What Does It Take to Succeed in an Internet-based College Course?

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Internet-based courses can offer a unique opportunity but do they also offer unique challenges? Every college course whether taken on campus, by traditional distance means or through a MOOC (Massive Open Online Course), challenges the student academically. That is the nature of higher education. Distance study and especially
MOOCs, can make particular demands on students. Recognising these specific difficulties should allow us to identify the characteristics or skills which will aid the student. The major difference between an internet-based course and one presented in a traditional face to face environment is the physical isolation of the student. This isolation has a number of consequences. Firstly, there is less opportunity to
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Internet-based courses can offer a unique opportunity but do they also offer unique challenges? Every college course whether taken on campus, by traditional distance means or through a MOOC (Massive Open Online Course), challenges the student academically. That is the nature of higher education. Distance study and especially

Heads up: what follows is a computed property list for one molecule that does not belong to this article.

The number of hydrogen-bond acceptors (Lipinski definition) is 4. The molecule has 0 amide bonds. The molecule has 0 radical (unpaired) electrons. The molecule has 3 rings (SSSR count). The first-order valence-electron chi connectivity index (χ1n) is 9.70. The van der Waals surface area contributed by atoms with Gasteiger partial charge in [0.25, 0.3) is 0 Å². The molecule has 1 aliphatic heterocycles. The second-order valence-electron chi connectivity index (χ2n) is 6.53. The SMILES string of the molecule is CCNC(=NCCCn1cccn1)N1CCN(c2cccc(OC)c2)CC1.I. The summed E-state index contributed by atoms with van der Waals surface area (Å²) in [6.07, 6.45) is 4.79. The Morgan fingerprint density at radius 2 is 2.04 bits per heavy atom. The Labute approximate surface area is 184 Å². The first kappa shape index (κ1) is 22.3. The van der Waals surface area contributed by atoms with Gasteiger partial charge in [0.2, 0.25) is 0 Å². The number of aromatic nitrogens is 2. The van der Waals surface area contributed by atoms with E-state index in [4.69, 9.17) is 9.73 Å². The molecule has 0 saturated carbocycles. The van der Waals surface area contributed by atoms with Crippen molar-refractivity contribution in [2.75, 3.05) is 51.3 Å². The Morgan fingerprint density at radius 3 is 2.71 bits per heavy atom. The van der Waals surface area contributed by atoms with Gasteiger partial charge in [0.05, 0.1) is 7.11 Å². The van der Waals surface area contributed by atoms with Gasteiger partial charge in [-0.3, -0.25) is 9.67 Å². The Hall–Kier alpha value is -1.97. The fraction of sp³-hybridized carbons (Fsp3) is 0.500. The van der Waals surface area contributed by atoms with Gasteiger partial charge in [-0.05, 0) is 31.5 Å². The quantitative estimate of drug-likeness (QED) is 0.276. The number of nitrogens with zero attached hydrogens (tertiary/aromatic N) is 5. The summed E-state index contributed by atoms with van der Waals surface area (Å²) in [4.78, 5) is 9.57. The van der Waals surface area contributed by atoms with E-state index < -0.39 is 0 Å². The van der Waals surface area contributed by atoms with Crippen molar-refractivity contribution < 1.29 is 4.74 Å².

MOOCs, can make particular demands on students. Recognising these specific difficulties should allow us to identify the characteristics or skills which will aid the student. The major difference between an internet-based course and one presented in a traditional face to face environment is the physical isolation of the student. This isolation has a number of consequences. Firstly, there is less opportunity to get direct feedback to queries. In a lecture or seminar a student will, at least in principle, have the opportunity to seek immediate advice if they do not understand the material presented. In an online learning environment such contact will tend to be through discussion forums. Using such channels requires some confidence in communicating via written messages as well as the ability to make judgements as to the validity of input from peers.

A second aspect of isolation is one of motivation. In a traditional campus-based course a student will be one of a number enrolled on a programme. The students will typically have some regular contact from instructional staff as well as social contacts within the group. Combined with a fixed